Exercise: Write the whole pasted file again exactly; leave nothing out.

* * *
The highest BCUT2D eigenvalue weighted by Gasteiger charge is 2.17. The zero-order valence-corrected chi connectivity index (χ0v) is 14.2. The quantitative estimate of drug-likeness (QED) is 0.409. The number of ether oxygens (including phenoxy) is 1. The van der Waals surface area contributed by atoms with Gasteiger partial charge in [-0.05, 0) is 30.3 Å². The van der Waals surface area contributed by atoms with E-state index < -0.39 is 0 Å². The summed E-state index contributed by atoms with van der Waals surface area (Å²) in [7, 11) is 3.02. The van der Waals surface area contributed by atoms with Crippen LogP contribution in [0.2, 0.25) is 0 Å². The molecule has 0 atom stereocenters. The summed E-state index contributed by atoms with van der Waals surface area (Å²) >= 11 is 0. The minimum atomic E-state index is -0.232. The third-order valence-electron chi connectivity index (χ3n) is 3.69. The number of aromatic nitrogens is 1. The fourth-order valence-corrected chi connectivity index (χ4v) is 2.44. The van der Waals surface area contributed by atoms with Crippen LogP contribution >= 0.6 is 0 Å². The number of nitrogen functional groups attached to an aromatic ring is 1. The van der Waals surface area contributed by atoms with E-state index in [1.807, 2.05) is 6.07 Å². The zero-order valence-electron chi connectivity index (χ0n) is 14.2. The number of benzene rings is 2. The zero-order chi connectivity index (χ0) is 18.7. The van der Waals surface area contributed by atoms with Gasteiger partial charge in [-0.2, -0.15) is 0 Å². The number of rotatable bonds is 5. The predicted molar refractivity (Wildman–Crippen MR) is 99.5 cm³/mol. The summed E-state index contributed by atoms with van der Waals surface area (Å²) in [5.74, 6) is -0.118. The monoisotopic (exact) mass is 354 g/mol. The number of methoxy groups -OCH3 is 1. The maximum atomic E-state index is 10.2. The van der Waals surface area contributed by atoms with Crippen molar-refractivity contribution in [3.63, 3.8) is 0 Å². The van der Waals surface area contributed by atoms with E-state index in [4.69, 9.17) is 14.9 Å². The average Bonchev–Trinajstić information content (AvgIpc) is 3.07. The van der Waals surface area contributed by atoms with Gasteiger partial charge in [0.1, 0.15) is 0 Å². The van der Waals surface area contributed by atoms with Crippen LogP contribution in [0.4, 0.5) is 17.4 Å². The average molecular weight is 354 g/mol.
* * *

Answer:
The highest BCUT2D eigenvalue weighted by Gasteiger charge is 2.17. The zero-order valence-corrected chi connectivity index (χ0v) is 14.2. The quantitative estimate of drug-likeness (QED) is 0.409. The number of ether oxygens (including phenoxy) is 1. The van der Waals surface area contributed by atoms with Gasteiger partial charge in [-0.05, 0) is 30.3 Å². The van der Waals surface area contributed by atoms with E-state index < -0.39 is 0 Å². The summed E-state index contributed by atoms with van der Waals surface area (Å²) in [7, 11) is 3.02. The van der Waals surface area contributed by atoms with Crippen LogP contribution in [0.2, 0.25) is 0 Å². The molecule has 0 atom stereocenters. The summed E-state index contributed by atoms with van der Waals surface area (Å²) >= 11 is 0. The minimum atomic E-state index is -0.232. The third-order valence-electron chi connectivity index (χ3n) is 3.69. The number of aromatic nitrogens is 1. The fourth-order valence-corrected chi connectivity index (χ4v) is 2.44. The van der Waals surface area contributed by atoms with Crippen LogP contribution >= 0.6 is 0 Å². The number of nitrogen functional groups attached to an aromatic ring is 1. The van der Waals surface area contributed by atoms with E-state index in [1.807, 2.05) is 6.07 Å². The zero-order valence-electron chi connectivity index (χ0n) is 14.2. The number of benzene rings is 2. The zero-order chi connectivity index (χ0) is 18.7. The van der Waals surface area contributed by atoms with Gasteiger partial charge in [-0.2, -0.15) is 0 Å². The number of rotatable bonds is 5. The predicted molar refractivity (Wildman–Crippen MR) is 99.5 cm³/mol. The summed E-state index contributed by atoms with van der Waals surface area (Å²) in [5.74, 6) is -0.118. The monoisotopic (exact) mass is 354 g/mol. The number of methoxy groups -OCH3 is 1. The maximum atomic E-state index is 10.2. The van der Waals surface area contributed by atoms with Crippen molar-refractivity contribution in [3.63, 3.8) is 0 Å². The van der Waals surface area contributed by atoms with E-state index in [4.69, 9.17) is 14.9 Å². The average Bonchev–Trinajstić information content (AvgIpc) is 3.07. The van der Waals surface area contributed by atoms with Gasteiger partial charge in [0.1, 0.15) is 0 Å². The van der Waals surface area contributed by atoms with Crippen LogP contribution in [0.4, 0.5) is 17.4 Å². The average molecular weight is 354 g/mol.